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Home > Lowe's for Pros > Greening Existing Homes: Floor to Ceiling Retrofits

Greening Existing Homes: Floor to Ceiling Retrofits

Greening Existing Homes: Floor to Ceiling Retrofits

By Jenn Danko

When it comes to making recommendations for greening existing homes, Jamie Shapiro has seen the light. Coming from a long family lineage of electrical experts, the Montreal, Quebec-based business owner says that now more than ever, homeowners are looking for new ways to reduce their energy bills by investing in electrical retrofits using LED lighting.

"I like to think of it as giving people an LED-ucation," quips Shapiro, vice president of Canada's first LED Source lighting business, LED Source Eastern Canada. Servicing residents exclusively of eastern Canada, from Ontario through Maritimes, Shapiro also directs the company's sales and conducts in-home demonstrations to highlight quality and cost-savings first hand.

But real return on investment takes time—and for clients who are considering making green retrofits to their existing homes, a contractor's expertise goes even further. Consider approaching homeowners about these retrofit solutions for greening the value of their residences in more ways than one.

Bright lights, big savings

Shapiro says homeowners are becoming increasingly aware of the large returns LED lighting provides through lower utility bills. One LED lamp, he says, will result in up to 90 percent energy savings versus an incandescent bulb and a 50 percent savings as compared to a compact fluorescent lighting .

To better assess homeowner ROI, he conducts an onsite evaluation asking questions such as, "What are you paying in energy costs now?" and "How many hours per day do you generally leave your lights on?"

Posing the right questions will lead to the most cost savings for homeowners—and much of those savings are a direct result of using the most current, retrofit lighting solutions. One of his widely recommended solutions is a 6-inch LED downlight that he says is specifically designed for residential use and light commercial use. The brand Shapiro installs replaces up to 65 watt bulbs and is dimmable to about 5 percent with most standard incandescent dimmers, he says. It sells for around $100.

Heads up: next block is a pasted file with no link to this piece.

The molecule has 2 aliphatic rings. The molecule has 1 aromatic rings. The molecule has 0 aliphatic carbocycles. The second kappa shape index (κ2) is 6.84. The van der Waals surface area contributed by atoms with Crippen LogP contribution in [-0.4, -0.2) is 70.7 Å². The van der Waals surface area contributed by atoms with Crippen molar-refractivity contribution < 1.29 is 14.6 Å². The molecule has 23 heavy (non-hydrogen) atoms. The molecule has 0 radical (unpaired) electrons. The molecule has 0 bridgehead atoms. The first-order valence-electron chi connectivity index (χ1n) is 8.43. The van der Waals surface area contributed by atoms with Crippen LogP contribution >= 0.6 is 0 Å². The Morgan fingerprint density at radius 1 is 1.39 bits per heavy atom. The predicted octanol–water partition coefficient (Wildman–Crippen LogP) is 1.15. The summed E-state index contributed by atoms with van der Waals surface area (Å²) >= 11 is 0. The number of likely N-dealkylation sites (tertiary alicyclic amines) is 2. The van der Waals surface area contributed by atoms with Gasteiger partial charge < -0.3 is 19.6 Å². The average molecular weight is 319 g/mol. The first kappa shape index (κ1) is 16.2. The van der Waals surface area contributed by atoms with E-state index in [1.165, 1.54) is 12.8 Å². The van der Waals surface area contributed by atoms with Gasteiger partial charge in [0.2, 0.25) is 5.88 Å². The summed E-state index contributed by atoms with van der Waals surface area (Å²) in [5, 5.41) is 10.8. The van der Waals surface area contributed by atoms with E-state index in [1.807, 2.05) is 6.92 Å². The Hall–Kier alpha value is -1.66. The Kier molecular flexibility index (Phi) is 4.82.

Going old school

For a complete floor-to-ceiling retrofit, why not suggest that clients look at old trends for green flooring materials? Richard Cranston, a veteran of the flooring industry since the mid-1980s, says that while floors made from bamboo or cork are generating plenty of green buzz, he says they are not always the optimal choice when it comes to ROI on retrofits because they have a specific aesthetic appeal. And unless the consumers love that aesthetic, they may grow tired of it and replace the flooring before its full lifecycle is complete. He recommends builders show their clients other flooring that still meets the LEED for Homes points level.

"Something like a traditional, hardwood floor that is locally grown and shipped within 500 miles of the installation location gets you the equivalent points as a LEED home certification when considering a retrofit," he says, adding that any reputable manufacturer uses wood that is grown and certified through Forest Stewardship Council Canada, which ensures all trees are grown and harvested responsibly. As a price point, a mid-range to standard hardwood floor runs customers between $6 to $10 per square foot—which is about the same as more temperamental materials such as cork and bamboo.

For an even more cost effective retrofit, consider going equally old school with linoleum flooring. A flooring mainstay for more than 100 years, Cranston says the material is actually one of the greenest products you can offer customers because it is made from natural materials that are renewable or reused and provides a longer lifecycle at a relatively low cost. Some types of linoleum are also made with linseed oil and cork or saw dust as primary ingredients, and can be a smart fit in place of a PVC vinyl floor, which is cheap but certainly not green.

Paint the town green

One of the main problems Cranston sees with clients looking to green their existing homes is the overabundance of choices when it comes to evaluating ROI. He recommends that homeowners start small, making a few changes at a time. Using low- or no-VOC (volatile organic compound) products and paints is a great way to get in the mindset.

Other small, useful retrofits include switching to low-flow showerheads, which can save up to 50 percent on water consumption and heating. Or, recommend replacing older appliances with high-efficiency appliances. Switching to a front-loading washer, for instance, can save 40 cents per load compared to the top model.

In the end, Cranston says the most important aspect of greening a home is going with an economical product that the homeowner loves and also meets their budget.

"The best way to ‘reduce' is to [have your client] buy something that they love and keep it looking as beautiful as they can for as long as they can," he says. "Longevity results in the highest ROI in the long run."

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